McLeod is 5 feet 11 inches tall and has brown hair and hazel eyes. At the time he fled, McLeod weighed 245 pounds and had “a tattooed muscular physique.”

FBI Remembers Fallen Agent Barry Lee Bush, Who Died on This Date in 2007

FBI Special Agent Barry Lee Bush

By Steve Neavling

On this date in 2007, an FBI agent was fatally shot while trying to arrest three heavily armed bank robbery suspects in central New Jersey. 

Barry Lee Bush, 52, of the FBI’s Newark Field Office, was killed when another agent’s gun accidentally discharged outside a PNC Bank branch in Readington.  

The agent who mistakenly shot Bush was absolved after an investigation by the FBI’s Office of Professional Responsibility determined the agent was within the bureau’s guidelines for firing his weapon. 

In honor of Bush in April 2008, the bureau’s Newark office was renamed after him.

Bush joined the FBI in 1987 and transferred from the Kansas City Field Office to Newark in 1991. 

At a memorial service on April 12, 2017, then-FBI Director Robert Mueller described Bush as a “dogged investigator” who “loved being part of the action.”

“Barry loved his job,” Mueller said at the time. “But he had two loves in his life. One was the Bureau. The other love—his first love— was his family. He talked about them constantly. They were his pride and joy. No matter how much he loved his work, he loved coming home at the end of the day even more.”

Read Mueller’s full remarks at the memorial service.

Mississippi Man Pleads Guilty to Shooting U.S. Marshals Service Task Force Member

Joseph Dale Sonnier

By Steve Neavling

A 32-year-old man who shot a member of a U.S. Marshals Service Task Force outside of a hotel in Mississippi has pleaded guilty to four counts of assaulting and resisting officers and one count of discharging a firearm.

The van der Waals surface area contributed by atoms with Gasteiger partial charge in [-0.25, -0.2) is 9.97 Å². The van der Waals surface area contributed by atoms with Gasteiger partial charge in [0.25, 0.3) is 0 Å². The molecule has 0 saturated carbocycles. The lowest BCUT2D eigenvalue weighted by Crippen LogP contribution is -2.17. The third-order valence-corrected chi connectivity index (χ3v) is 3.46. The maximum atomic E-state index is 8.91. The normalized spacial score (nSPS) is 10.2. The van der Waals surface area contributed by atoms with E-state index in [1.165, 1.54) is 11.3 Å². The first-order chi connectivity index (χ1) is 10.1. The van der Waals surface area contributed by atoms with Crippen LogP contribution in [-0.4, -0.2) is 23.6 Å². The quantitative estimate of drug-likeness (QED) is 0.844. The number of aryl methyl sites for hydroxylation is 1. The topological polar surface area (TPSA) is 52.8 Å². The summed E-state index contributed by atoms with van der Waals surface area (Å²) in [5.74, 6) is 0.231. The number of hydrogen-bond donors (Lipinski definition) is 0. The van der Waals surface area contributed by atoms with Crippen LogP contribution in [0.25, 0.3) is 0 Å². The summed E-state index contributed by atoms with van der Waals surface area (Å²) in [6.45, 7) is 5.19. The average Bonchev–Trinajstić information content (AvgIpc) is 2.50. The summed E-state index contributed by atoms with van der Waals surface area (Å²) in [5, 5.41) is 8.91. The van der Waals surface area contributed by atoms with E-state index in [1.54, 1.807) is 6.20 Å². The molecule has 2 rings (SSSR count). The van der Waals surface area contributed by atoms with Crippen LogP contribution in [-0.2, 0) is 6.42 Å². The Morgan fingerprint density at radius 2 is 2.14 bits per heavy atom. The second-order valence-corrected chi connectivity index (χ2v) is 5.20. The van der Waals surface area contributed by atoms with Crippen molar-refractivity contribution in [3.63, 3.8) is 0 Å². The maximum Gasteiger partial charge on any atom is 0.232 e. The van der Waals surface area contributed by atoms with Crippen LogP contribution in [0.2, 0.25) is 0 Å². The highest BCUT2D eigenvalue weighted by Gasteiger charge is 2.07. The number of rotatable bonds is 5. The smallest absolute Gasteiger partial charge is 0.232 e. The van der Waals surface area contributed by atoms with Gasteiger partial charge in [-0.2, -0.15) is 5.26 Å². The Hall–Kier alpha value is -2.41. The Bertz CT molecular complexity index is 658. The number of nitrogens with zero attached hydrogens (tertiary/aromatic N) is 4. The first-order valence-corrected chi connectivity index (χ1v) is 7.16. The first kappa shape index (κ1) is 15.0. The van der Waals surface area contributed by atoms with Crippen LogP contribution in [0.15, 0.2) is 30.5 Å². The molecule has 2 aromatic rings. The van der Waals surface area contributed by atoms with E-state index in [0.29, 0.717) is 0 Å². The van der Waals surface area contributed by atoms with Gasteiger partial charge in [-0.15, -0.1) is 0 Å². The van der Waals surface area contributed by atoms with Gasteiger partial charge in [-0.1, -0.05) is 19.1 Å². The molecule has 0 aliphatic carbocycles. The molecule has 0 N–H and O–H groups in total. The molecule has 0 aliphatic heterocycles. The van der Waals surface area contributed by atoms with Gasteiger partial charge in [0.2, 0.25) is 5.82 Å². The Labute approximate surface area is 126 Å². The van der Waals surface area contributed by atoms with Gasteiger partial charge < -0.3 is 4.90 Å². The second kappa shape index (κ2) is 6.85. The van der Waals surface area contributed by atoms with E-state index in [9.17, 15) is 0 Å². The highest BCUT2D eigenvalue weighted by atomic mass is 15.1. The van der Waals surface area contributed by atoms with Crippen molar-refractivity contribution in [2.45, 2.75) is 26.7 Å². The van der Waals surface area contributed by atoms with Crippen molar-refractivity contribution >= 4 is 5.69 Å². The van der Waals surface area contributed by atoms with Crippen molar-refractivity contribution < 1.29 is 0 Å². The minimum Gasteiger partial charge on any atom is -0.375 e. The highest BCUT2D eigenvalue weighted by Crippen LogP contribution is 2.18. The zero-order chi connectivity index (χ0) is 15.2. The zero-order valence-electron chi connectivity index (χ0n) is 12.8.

Joseph Dale Sonnier, of Hancock County, entered the plea in federal court Thursday and is set to be sentenced on July 8. He faces up to 20 years of prison on each count. 

Sonnier shot a member of the task force in the neck while executing a search warrant on July 21. The officer survived. 

Sonnier was wanted on two counts of kidnapping, two counts of aggravated assaulted, armed robbery and possession of a weapon by a convicted felon. 

Weekend Series on Crime: Mexican Cartel and Gun Smuggling

CBP Canine Sniffs Out $60K of Fentanyl Stuffed inside Breakfast Burrito

Fentanyl found stuffed inside burritos. (CBP)

By Steve Neavling

A Customs and Border Protection dog sniffed out nearly $60,000 worth of fentanyl stuffed inside breakfast burritos near the U.S.-Mexico Border. 

The canine alerted his handler to a Chevrolet Tahoe at an inspection checkpoint in Yuma on Monday, CBP said in a news release.

The dog sniffed out the drugs in a black backpack inside the vehicle. 

Agents found several small packages containing 5 pounds of fentanyl pills inside the burritos. 

CBP arrested the 37-year-old driver, who was a U.S. citizen.